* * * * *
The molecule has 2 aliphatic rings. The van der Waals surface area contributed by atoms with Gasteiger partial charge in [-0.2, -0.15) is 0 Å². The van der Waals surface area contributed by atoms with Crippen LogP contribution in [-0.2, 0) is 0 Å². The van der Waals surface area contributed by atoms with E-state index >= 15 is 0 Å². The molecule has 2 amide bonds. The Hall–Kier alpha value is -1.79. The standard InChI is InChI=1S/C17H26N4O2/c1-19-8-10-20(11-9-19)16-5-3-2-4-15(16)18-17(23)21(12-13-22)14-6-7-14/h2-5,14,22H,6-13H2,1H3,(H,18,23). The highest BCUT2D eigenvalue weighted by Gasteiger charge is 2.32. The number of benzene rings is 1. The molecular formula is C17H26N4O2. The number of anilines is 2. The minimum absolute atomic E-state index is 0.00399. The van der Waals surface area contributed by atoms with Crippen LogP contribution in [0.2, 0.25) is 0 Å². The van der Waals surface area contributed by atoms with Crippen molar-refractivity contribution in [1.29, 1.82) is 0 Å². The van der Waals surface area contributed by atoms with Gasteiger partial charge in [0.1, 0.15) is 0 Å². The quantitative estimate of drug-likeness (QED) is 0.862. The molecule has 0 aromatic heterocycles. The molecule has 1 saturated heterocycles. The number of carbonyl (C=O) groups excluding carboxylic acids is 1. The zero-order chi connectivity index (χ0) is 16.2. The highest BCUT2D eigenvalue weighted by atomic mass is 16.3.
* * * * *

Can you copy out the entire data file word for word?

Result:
The molecule has 2 aliphatic rings. The van der Waals surface area contributed by atoms with Gasteiger partial charge in [-0.2, -0.15) is 0 Å². The van der Waals surface area contributed by atoms with Crippen LogP contribution in [-0.2, 0) is 0 Å². The van der Waals surface area contributed by atoms with E-state index >= 15 is 0 Å². The molecule has 2 amide bonds. The Hall–Kier alpha value is -1.79. The standard InChI is InChI=1S/C17H26N4O2/c1-19-8-10-20(11-9-19)16-5-3-2-4-15(16)18-17(23)21(12-13-22)14-6-7-14/h2-5,14,22H,6-13H2,1H3,(H,18,23). The highest BCUT2D eigenvalue weighted by Gasteiger charge is 2.32. The number of benzene rings is 1. The molecular formula is C17H26N4O2. The number of anilines is 2. The minimum absolute atomic E-state index is 0.00399. The van der Waals surface area contributed by atoms with Crippen LogP contribution in [0.2, 0.25) is 0 Å². The van der Waals surface area contributed by atoms with Crippen molar-refractivity contribution in [1.29, 1.82) is 0 Å². The van der Waals surface area contributed by atoms with Gasteiger partial charge in [0.1, 0.15) is 0 Å². The quantitative estimate of drug-likeness (QED) is 0.862. The molecule has 0 aromatic heterocycles. The molecule has 1 saturated heterocycles. The number of carbonyl (C=O) groups excluding carboxylic acids is 1. The zero-order chi connectivity index (χ0) is 16.2. The highest BCUT2D eigenvalue weighted by atomic mass is 16.3.